An activist herself, she has been involved in youth and student movement (SASCO), the trade union federation COSATU and currently works as an educator and curriculum specialist service based at the Tshisimani Centre for Activist Education.
Jaamia Galant has an MEd (Mathematics Education) from UCT and is completing her PhD at the Institute of Education, University College London (UCL), focusing on research practices in Higher Education. She currently works as Faculty Planning Manager in the Faculty of Humanities, UCT and is Research Associate in the School of Education, UCT. For the past few years she has worked extensively on a research project focusing on management and pedagogic practices in poor schools that perform above schools with similar demographics.
Jaamia has continued her social activism from the anti-apartheid years to the present day, strongly aligning herself with the ongoing struggle of workers for social and economic justice. She has served as the Secretary of the Claremont Main Road Mosque (CMRM) Board since 2011, where she has played a leading role in their social justice campaigns. These have included the CMRM Jihad Against Poverty Campaign that supports solidarity efforts with poor and marginalised communities, including farmworkers.
Mark Weinberg is an alternative media activists who cut his teeth in the student media movement. He has served in the leadership of the SA Student Press Union (SASPU), National Community Media Forum (NCMF), Freedom of Expression Institute (FXI), Siyathanda, Amandla Editorial Advisory Board, Right2Know National Working Group (R2K), and board of Cape Town Community Television (CTV). He has worked as Communication Coordinator of the SA NGO Coalition (SANGOCO), Deputy Director of the Alternative Information Development Centre (AIDC) and is currently the National Coordinator of the Right2Know Campaign (R2K).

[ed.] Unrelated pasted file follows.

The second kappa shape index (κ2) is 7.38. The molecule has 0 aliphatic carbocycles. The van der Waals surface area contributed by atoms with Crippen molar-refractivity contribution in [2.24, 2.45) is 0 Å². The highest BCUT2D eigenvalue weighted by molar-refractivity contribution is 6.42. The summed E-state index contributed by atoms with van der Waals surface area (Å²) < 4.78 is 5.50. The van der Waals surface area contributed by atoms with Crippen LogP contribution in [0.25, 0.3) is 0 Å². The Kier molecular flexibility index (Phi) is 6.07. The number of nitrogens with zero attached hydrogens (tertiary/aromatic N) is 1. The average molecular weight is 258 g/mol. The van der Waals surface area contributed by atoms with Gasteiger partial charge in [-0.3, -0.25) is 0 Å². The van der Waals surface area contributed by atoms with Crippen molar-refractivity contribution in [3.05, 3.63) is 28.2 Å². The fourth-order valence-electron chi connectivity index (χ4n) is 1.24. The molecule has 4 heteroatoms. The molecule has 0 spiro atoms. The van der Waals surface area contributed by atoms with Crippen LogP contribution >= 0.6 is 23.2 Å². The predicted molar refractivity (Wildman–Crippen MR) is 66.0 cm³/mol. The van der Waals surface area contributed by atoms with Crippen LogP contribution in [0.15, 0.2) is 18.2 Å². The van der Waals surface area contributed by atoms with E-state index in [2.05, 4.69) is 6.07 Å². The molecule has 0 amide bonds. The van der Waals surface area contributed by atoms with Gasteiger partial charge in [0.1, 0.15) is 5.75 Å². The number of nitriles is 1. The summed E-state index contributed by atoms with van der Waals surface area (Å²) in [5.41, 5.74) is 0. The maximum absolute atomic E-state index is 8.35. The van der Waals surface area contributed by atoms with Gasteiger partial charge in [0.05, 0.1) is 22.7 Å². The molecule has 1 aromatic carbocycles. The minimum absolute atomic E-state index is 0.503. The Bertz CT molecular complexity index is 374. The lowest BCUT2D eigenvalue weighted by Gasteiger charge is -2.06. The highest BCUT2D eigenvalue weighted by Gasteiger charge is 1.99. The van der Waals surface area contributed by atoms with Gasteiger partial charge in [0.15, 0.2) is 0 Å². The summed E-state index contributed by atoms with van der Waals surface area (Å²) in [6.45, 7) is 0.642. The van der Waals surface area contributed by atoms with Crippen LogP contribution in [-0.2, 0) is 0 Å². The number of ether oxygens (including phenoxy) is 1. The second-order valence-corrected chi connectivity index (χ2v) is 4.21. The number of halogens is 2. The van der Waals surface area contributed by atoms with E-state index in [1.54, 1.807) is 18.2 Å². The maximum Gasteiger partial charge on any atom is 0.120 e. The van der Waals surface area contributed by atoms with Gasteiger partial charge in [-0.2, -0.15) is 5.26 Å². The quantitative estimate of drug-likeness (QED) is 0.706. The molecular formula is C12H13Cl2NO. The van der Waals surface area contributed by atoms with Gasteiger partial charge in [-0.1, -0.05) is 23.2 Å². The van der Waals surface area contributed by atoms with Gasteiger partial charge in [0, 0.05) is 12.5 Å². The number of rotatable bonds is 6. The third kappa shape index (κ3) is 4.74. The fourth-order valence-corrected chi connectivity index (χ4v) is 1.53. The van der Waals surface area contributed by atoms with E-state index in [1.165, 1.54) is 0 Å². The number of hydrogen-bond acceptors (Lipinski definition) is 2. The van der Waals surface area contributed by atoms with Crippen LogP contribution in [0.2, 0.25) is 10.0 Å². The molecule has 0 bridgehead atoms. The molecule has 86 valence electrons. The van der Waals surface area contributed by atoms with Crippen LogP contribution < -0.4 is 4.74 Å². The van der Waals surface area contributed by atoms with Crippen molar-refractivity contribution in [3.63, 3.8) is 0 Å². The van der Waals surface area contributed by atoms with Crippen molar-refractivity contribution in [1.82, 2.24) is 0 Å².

Jacklyn Cock is emeritus Professor in the Sociology Department at Wits University. She describes herself as an feminist eco-socialist activist and academic. She works as an Honorary Research Professor in Sociology of Work Programme (SWOP) and is involved in post-graduate supervision, research and social engagement around gender and environmental issues. She has written several books including Maids and Madams that dealt with the position of domestic workers in Apartheid South Africa, The ‘war against ourselves: Power, Justice and Nature in which she argues that human beings are not separate from nature and demonstrates the need for an inclusive politics which brings together peace, social and environmental justice. Jacklyn Cock is active in many organisations and campaigns in South Africa including Earthlife Africa and the Million Climate Jobs Campaign.
Gumani Tshimomola is a researcher in the South African national Parliament. He works for the Economic Freedom Fighters. He holds a Masters degree from the University of Sussex and his thesis focused on the Politics of policy decision-making spaces and the post-apartheid political transition in South Africa. His research interests include climate change, fiscal policy and macro-economic more broadly. He has been active in several youth and student organisations before embarking on his current career path.